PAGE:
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Burst firing associated with Nav channel block boosts MCC exocytosis. a) Experimental arrangement to record catecholamine secretion using a carbon fibre microelectrode (CFE) from a current-clamped MCC. The cell is constantly depolarized to evoke an AP train (Vm) by passing a constant current (i) through the glass pipette using a square pulse voltage command (Vcmd). The quantal release of adrenaline and noradrenaline is detected in forms of amperometric currents by the CFE (Iamp) placed very close to the CC. b) Top, example of combined recording of APs (black traces) and amperometric currents (grey traces) by CFE amperometry in control. Middle, combined recording of AP bursts and amperometric events during TTX application to the same cell of the top. Bottom, overlap of cumulative secretion plots obtained by integrating the amperometric recordings shown in a and b for control (black trace) and TTX application (grey trace) (adapted from ref. [24]).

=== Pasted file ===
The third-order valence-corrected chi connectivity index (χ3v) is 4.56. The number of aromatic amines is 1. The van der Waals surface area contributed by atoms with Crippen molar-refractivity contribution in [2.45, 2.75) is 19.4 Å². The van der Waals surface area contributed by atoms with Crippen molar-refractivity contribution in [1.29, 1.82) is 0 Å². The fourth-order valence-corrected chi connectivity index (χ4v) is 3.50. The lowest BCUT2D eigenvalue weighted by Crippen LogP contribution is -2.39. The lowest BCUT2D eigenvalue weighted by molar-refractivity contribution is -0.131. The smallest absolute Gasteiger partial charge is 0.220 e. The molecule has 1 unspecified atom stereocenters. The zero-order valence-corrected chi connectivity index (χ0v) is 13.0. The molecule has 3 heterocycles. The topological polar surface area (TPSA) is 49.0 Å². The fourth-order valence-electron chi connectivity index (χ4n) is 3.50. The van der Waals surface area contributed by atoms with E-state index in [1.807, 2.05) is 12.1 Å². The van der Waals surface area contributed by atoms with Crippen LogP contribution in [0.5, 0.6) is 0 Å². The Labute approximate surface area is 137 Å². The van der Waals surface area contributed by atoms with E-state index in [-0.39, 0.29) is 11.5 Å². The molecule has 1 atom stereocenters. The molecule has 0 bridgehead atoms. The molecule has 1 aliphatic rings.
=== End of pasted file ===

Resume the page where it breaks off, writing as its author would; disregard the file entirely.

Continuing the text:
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Figure 7: Burst firing associated with Nav channel block boosts MCC exocytosis. a) Experimental arrangement to record catecholamine secretion using a carbon fibre microelectrode (CFE) from a current-clamped MCC. The cell is constantly depolarized to evoke an AP train (Vm) by passing a constant current (i) through the glass pipette using a square pulse voltage command (Vcmd). The quantal release of adrenaline and noradrenaline is detected in forms of amperometric currents by the CFE (Iamp) placed very close to the CC. b) Top, example of combined recording of APs (black traces) and amperometric currents (grey traces) by CFE amperometry in control. Middle, combined recording of AP bursts and amperometric events during TTX application to the same cell of the top. Bottom, overlap of cumulative secretion plots obtained by integrating the amperometric recordings shown in a and b for control (black trace) and TTX application (grey trace) (adapted from ref. [24]).